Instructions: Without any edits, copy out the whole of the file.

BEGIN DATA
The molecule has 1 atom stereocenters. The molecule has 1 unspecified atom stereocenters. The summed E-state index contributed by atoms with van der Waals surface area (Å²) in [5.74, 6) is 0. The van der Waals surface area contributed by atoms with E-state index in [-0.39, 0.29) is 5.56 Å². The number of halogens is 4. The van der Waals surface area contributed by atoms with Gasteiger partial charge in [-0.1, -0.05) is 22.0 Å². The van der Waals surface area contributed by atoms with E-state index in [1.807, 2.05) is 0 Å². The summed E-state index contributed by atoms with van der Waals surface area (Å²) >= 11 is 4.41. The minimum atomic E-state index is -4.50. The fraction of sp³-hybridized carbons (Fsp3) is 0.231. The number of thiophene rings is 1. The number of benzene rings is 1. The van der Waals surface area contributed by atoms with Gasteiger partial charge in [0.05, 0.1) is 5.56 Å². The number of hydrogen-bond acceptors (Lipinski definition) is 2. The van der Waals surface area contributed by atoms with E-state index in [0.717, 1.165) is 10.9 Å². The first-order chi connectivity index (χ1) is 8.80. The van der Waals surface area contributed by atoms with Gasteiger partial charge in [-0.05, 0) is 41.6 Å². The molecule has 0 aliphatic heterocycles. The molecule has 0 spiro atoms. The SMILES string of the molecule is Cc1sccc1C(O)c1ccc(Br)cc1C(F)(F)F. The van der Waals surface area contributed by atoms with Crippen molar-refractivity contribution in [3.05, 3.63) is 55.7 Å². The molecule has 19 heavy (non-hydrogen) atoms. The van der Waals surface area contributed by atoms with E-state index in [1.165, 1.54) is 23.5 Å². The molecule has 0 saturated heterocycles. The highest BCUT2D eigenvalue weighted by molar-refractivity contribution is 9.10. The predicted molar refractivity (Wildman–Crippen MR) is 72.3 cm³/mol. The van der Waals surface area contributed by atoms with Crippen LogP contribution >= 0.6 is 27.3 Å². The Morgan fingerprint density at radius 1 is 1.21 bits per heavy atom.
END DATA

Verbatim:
The molecule has 1 atom stereocenters. The molecule has 1 unspecified atom stereocenters. The summed E-state index contributed by atoms with van der Waals surface area (Å²) in [5.74, 6) is 0. The van der Waals surface area contributed by atoms with E-state index in [-0.39, 0.29) is 5.56 Å². The number of halogens is 4. The van der Waals surface area contributed by atoms with Gasteiger partial charge in [-0.1, -0.05) is 22.0 Å². The van der Waals surface area contributed by atoms with E-state index in [1.807, 2.05) is 0 Å². The summed E-state index contributed by atoms with van der Waals surface area (Å²) >= 11 is 4.41. The minimum atomic E-state index is -4.50. The fraction of sp³-hybridized carbons (Fsp3) is 0.231. The number of thiophene rings is 1. The number of benzene rings is 1. The van der Waals surface area contributed by atoms with Gasteiger partial charge in [0.05, 0.1) is 5.56 Å². The number of hydrogen-bond acceptors (Lipinski definition) is 2. The van der Waals surface area contributed by atoms with E-state index in [0.717, 1.165) is 10.9 Å². The first-order chi connectivity index (χ1) is 8.80. The van der Waals surface area contributed by atoms with Gasteiger partial charge in [-0.05, 0) is 41.6 Å². The molecule has 0 aliphatic heterocycles. The molecule has 0 spiro atoms. The SMILES string of the molecule is Cc1sccc1C(O)c1ccc(Br)cc1C(F)(F)F. The van der Waals surface area contributed by atoms with Crippen molar-refractivity contribution in [3.05, 3.63) is 55.7 Å². The molecule has 19 heavy (non-hydrogen) atoms. The van der Waals surface area contributed by atoms with E-state index in [1.165, 1.54) is 23.5 Å². The molecule has 0 saturated heterocycles. The highest BCUT2D eigenvalue weighted by molar-refractivity contribution is 9.10. The predicted molar refractivity (Wildman–Crippen MR) is 72.3 cm³/mol. The van der Waals surface area contributed by atoms with Crippen LogP contribution >= 0.6 is 27.3 Å². The Morgan fingerprint density at radius 1 is 1.21 bits per heavy atom.